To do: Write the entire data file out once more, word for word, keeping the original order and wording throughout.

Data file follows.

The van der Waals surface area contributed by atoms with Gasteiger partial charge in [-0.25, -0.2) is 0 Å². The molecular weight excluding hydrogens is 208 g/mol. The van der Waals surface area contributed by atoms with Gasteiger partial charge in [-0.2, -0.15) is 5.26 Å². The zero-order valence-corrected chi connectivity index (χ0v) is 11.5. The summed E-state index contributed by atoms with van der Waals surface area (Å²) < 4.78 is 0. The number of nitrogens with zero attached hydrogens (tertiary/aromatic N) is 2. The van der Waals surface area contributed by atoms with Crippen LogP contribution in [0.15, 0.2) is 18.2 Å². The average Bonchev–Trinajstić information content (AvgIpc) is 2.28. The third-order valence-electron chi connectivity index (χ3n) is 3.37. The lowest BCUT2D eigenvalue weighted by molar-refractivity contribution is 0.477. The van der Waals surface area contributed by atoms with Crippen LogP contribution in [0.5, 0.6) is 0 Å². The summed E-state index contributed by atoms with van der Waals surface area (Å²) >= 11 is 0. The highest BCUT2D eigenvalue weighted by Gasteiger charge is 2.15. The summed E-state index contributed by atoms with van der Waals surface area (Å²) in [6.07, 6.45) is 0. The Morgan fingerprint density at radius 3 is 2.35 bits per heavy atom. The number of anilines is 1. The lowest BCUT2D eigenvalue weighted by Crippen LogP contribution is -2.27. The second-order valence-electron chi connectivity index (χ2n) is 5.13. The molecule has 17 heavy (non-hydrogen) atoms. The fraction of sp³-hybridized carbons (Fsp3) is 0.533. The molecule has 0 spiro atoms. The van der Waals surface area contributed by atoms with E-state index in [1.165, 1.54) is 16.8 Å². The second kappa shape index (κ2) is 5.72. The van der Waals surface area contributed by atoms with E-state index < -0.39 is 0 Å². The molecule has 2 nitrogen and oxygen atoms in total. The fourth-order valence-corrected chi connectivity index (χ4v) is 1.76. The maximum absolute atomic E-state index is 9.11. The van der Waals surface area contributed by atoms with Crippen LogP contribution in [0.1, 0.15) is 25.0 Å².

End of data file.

The van der Waals surface area contributed by atoms with Gasteiger partial charge in [-0.25, -0.2) is 0 Å². The molecular weight excluding hydrogens is 208 g/mol. The van der Waals surface area contributed by atoms with Gasteiger partial charge in [-0.2, -0.15) is 5.26 Å². The zero-order valence-corrected chi connectivity index (χ0v) is 11.5. The summed E-state index contributed by atoms with van der Waals surface area (Å²) < 4.78 is 0. The number of nitrogens with zero attached hydrogens (tertiary/aromatic N) is 2. The van der Waals surface area contributed by atoms with Crippen LogP contribution in [0.15, 0.2) is 18.2 Å². The average Bonchev–Trinajstić information content (AvgIpc) is 2.28. The third-order valence-electron chi connectivity index (χ3n) is 3.37. The lowest BCUT2D eigenvalue weighted by molar-refractivity contribution is 0.477. The van der Waals surface area contributed by atoms with Crippen LogP contribution in [0.5, 0.6) is 0 Å². The summed E-state index contributed by atoms with van der Waals surface area (Å²) >= 11 is 0. The highest BCUT2D eigenvalue weighted by Gasteiger charge is 2.15. The summed E-state index contributed by atoms with van der Waals surface area (Å²) in [6.07, 6.45) is 0. The Morgan fingerprint density at radius 3 is 2.35 bits per heavy atom. The number of anilines is 1. The lowest BCUT2D eigenvalue weighted by Crippen LogP contribution is -2.27. The second-order valence-electron chi connectivity index (χ2n) is 5.13. The molecule has 17 heavy (non-hydrogen) atoms. The fraction of sp³-hybridized carbons (Fsp3) is 0.533. The molecule has 0 spiro atoms. The van der Waals surface area contributed by atoms with E-state index in [1.165, 1.54) is 16.8 Å². The second kappa shape index (κ2) is 5.72. The van der Waals surface area contributed by atoms with E-state index < -0.39 is 0 Å². The molecule has 2 nitrogen and oxygen atoms in total. The fourth-order valence-corrected chi connectivity index (χ4v) is 1.76. The maximum absolute atomic E-state index is 9.11. The van der Waals surface area contributed by atoms with Crippen LogP contribution in [0.1, 0.15) is 25.0 Å².